Compatibility is extremely important to Silverlight, so how exactly do we achieve it? Before we get into that, we need to take a moment to define different types of compatibility. The most important is application compat — if you have a xap written for SL2, it should run unchanged when you run it with the Silverlight 4 plug-in. (SL1 doesn’t have xaps but similar concepts apply to SL1 applications) Our goal is to never break applications, even if they are doing things the wrong way or relying on undocumented behavior, and while there’s not much we can do about the app that uses reflection to enumerate all properties and crashes when it encounters new ones (really happened!), our experience with SL1/2/3/4 is we get pretty close to that goal.
Another kind of compatibility is upgrade compat — when you take a Silverlight 2 app and recompile it against SL4, does it still work? Similarly, can you take a control library developed for SL2 and use it unchanged in my SL4 application? This isn’t quite as important to us as application compatibility – if fixing a bug means breaking upgrade compatibility, we’ll fix the bug — but it’s something we keep in mind with every change we make.
In order to support older applications, Silverlight has the concept of “quirks mode”. In quirks mode, Silverlight tries to be bug for bug compatible with the previous version. (Actually, there’s more than one quirks mode — quirks mode for SL2, quirks for SL3, etc) When the SL4 plug-in runs an application developed for SL3, Silverlight detects what version the xap was designed for & goes into the appropriate quirks mode.
Of course, each quirks mode bug is also an upgrade breaking change — if your application depends on that bug, when you upgrade your app, you’ll need to stop relying on the old behavior. In order to facilitate this, the Silverlight team documents the differences between quirks mode and normal mode, see http://msdn.microsoft.com/en-us/library/cc645049(VS.95).aspx.
It would be too unwieldy to quirk every last change and bug fix that goes into Silverlight. But we err on the side of caution and quirk anything that may affect a functional real-world application. To keep things simple, we don’t quirk issues that would only affect test cases not real-world apps, nor do we worry about changing a broken app into a different kind of broken app. (E.g., the app used to kill the browser, now it crashes with an unhandled ArgumentException)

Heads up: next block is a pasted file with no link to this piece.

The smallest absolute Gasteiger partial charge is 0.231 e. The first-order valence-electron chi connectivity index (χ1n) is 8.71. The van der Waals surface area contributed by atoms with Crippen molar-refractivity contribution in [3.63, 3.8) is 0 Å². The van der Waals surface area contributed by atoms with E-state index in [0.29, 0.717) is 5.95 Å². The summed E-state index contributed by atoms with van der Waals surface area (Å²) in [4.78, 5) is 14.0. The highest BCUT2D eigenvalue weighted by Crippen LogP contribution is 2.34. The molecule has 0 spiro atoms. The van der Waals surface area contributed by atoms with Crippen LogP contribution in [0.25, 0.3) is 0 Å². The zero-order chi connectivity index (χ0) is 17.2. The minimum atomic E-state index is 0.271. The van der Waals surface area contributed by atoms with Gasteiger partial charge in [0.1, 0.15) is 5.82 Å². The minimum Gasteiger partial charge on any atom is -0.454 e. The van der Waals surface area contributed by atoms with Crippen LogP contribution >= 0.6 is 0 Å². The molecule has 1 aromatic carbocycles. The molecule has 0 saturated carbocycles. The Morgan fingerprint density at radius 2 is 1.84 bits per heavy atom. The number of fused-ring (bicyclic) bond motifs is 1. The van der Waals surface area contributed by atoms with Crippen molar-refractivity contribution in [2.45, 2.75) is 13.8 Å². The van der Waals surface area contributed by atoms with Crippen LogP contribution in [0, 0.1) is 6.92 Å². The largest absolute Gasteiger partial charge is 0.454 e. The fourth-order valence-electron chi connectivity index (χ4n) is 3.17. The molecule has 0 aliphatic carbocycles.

Another key to compatibility is testing. With each release of Silverlight, we run hundreds of apps to make sure they behave the same. We test a broad mix of apps developed internally and provided by customers and partners.
Side by side
While we don’t support side-by-side everywhere, we do use side-by-side technologies in certain places. The most obvious is the SDK, you can have SL SDK v2, v3, and v4 all on the same machine. And when your application uses an SDK library, the exact version you built against is included in your xap – an SL3 app using DataGrid will use the SL3 implementation, even when running on the SL4 plug-in.
We also use side-by-side under the covers to implement some really big quirks. SL4 for instance contains both a old SL3-compatible parser and a new SL4+ parser, because we knew there were too many parser changes to try to quirk them each individually. Similarly, there’s an old & new text engine, and SL4-mode enables a slew of JIT codegen optimizations that aren’t done on SL2 & 3 apps.
From time to time, we wonder if it would make sense to go all the way with side-by-side like we do with the .NET Framework and allow multiple versions of the Silverlight plug-in to be installed. Never say never, but we don’t think side-by-side makes sense right now for a few reasons:
- Users want to install one thing that lets them run all Silverlight content. They don’t want to install three or four different plug-ins, and they don’t want one plug-in that’s three or four times bigger than SL4.
- In-place updates keep servicing costs down. When a new browser or operating system is released, we only need to make the change once, in the latest version of Silverlight.
- Everyone runs the latest version of the Silverlight plug-in. So everyone writes apps for the latest version of Silverlight. And ISV’s and control vendors can target that latest version and not worry their customers will demand an SL2 version. You can also reduce if not completely eliminate some mix-and-match concerns — What happens if an SL4 app tries to load an add-in that’s written for SL5? What happens if an SL4 app serializes a file that an SL3 app tries to read?
- Similarly, less mix-and-match simplifies things for Silverlight. For instance, we don’t have to worry about what happens if an SL4 plug-in uses LocalMessageSender to communicate with an SL3 plug-in — under the covers, the shared memory protocol we use is implementation-defined, and we can change it between versions because there’s only one version of Silverlight on any given machine.
So that’s the inside scoop on how we keep Silverlight compatible with previous versions. As usual, we’d love your feedback so we can build a product that works best for you. Thanks.